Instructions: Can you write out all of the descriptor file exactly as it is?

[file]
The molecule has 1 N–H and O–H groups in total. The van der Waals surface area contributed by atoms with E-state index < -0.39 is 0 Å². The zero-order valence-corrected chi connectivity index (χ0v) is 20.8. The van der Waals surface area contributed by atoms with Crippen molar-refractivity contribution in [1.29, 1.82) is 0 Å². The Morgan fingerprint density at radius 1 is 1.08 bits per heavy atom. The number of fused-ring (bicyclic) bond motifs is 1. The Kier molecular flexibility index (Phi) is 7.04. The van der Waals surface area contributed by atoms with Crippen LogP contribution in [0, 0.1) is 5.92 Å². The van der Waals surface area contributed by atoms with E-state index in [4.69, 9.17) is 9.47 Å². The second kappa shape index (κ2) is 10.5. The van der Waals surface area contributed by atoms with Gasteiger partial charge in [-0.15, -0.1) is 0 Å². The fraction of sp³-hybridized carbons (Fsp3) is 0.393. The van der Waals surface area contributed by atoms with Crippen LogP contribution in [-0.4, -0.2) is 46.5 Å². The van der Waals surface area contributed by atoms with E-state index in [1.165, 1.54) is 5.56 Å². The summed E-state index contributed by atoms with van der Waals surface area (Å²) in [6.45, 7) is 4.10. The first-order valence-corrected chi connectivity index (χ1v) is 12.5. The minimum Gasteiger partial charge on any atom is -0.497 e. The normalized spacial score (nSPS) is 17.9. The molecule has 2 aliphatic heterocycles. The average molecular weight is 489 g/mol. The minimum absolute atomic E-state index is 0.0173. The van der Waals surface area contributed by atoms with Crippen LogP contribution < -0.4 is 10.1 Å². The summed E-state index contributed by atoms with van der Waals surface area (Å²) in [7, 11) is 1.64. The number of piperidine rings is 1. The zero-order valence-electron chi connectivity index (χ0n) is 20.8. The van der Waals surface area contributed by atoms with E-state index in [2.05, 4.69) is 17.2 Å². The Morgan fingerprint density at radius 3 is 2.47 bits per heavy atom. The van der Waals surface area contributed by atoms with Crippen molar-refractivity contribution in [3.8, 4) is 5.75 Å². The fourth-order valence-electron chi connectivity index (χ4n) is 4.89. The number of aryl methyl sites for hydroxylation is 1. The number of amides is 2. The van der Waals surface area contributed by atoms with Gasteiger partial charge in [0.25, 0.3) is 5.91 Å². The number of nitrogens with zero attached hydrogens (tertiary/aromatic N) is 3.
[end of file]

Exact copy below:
The molecule has 1 N–H and O–H groups in total. The van der Waals surface area contributed by atoms with E-state index < -0.39 is 0 Å². The zero-order valence-corrected chi connectivity index (χ0v) is 20.8. The van der Waals surface area contributed by atoms with Crippen molar-refractivity contribution in [1.29, 1.82) is 0 Å². The Morgan fingerprint density at radius 1 is 1.08 bits per heavy atom. The number of fused-ring (bicyclic) bond motifs is 1. The Kier molecular flexibility index (Phi) is 7.04. The van der Waals surface area contributed by atoms with Crippen LogP contribution in [0, 0.1) is 5.92 Å². The van der Waals surface area contributed by atoms with E-state index in [4.69, 9.17) is 9.47 Å². The second kappa shape index (κ2) is 10.5. The van der Waals surface area contributed by atoms with Gasteiger partial charge in [-0.15, -0.1) is 0 Å². The fraction of sp³-hybridized carbons (Fsp3) is 0.393. The van der Waals surface area contributed by atoms with Crippen LogP contribution in [-0.4, -0.2) is 46.5 Å². The van der Waals surface area contributed by atoms with E-state index in [1.165, 1.54) is 5.56 Å². The summed E-state index contributed by atoms with van der Waals surface area (Å²) in [6.45, 7) is 4.10. The first-order valence-corrected chi connectivity index (χ1v) is 12.5. The minimum Gasteiger partial charge on any atom is -0.497 e. The normalized spacial score (nSPS) is 17.9. The molecule has 2 aliphatic heterocycles. The average molecular weight is 489 g/mol. The minimum absolute atomic E-state index is 0.0173. The van der Waals surface area contributed by atoms with Crippen LogP contribution < -0.4 is 10.1 Å². The summed E-state index contributed by atoms with van der Waals surface area (Å²) in [7, 11) is 1.64. The number of piperidine rings is 1. The zero-order valence-electron chi connectivity index (χ0n) is 20.8. The van der Waals surface area contributed by atoms with E-state index in [2.05, 4.69) is 17.2 Å². The Morgan fingerprint density at radius 3 is 2.47 bits per heavy atom. The van der Waals surface area contributed by atoms with Crippen molar-refractivity contribution in [3.8, 4) is 5.75 Å². The fourth-order valence-electron chi connectivity index (χ4n) is 4.89. The number of aryl methyl sites for hydroxylation is 1. The number of amides is 2. The van der Waals surface area contributed by atoms with Gasteiger partial charge in [0.25, 0.3) is 5.91 Å². The number of nitrogens with zero attached hydrogens (tertiary/aromatic N) is 3.